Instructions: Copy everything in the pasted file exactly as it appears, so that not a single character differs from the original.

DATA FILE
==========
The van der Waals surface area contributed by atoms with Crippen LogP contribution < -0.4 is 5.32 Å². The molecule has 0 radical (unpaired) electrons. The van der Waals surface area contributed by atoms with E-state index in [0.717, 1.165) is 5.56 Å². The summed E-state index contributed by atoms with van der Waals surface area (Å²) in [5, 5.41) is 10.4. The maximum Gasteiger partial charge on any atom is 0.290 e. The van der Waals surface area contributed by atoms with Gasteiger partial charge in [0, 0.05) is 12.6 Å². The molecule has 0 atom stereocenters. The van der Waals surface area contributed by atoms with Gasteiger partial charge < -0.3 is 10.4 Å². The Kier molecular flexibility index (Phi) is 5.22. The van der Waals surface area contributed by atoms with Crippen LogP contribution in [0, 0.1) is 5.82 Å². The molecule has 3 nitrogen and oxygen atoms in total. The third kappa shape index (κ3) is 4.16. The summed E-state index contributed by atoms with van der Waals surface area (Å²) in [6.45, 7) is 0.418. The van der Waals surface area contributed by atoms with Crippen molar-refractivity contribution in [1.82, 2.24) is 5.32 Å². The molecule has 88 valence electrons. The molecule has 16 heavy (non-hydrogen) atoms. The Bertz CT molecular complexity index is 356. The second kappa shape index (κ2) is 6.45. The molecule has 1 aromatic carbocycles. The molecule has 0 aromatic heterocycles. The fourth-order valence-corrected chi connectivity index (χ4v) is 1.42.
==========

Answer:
The van der Waals surface area contributed by atoms with Crippen LogP contribution < -0.4 is 5.32 Å². The molecule has 0 radical (unpaired) electrons. The van der Waals surface area contributed by atoms with E-state index in [0.717, 1.165) is 5.56 Å². The summed E-state index contributed by atoms with van der Waals surface area (Å²) in [5, 5.41) is 10.4. The maximum Gasteiger partial charge on any atom is 0.290 e. The van der Waals surface area contributed by atoms with Gasteiger partial charge in [0, 0.05) is 12.6 Å². The molecule has 0 atom stereocenters. The van der Waals surface area contributed by atoms with Gasteiger partial charge < -0.3 is 10.4 Å². The Kier molecular flexibility index (Phi) is 5.22. The van der Waals surface area contributed by atoms with Crippen LogP contribution in [0, 0.1) is 5.82 Å². The molecule has 3 nitrogen and oxygen atoms in total. The third kappa shape index (κ3) is 4.16. The summed E-state index contributed by atoms with van der Waals surface area (Å²) in [6.45, 7) is 0.418. The van der Waals surface area contributed by atoms with Crippen molar-refractivity contribution in [1.82, 2.24) is 5.32 Å². The molecule has 88 valence electrons. The molecule has 16 heavy (non-hydrogen) atoms. The Bertz CT molecular complexity index is 356. The second kappa shape index (κ2) is 6.45. The molecule has 1 aromatic carbocycles. The molecule has 0 aromatic heterocycles. The fourth-order valence-corrected chi connectivity index (χ4v) is 1.42.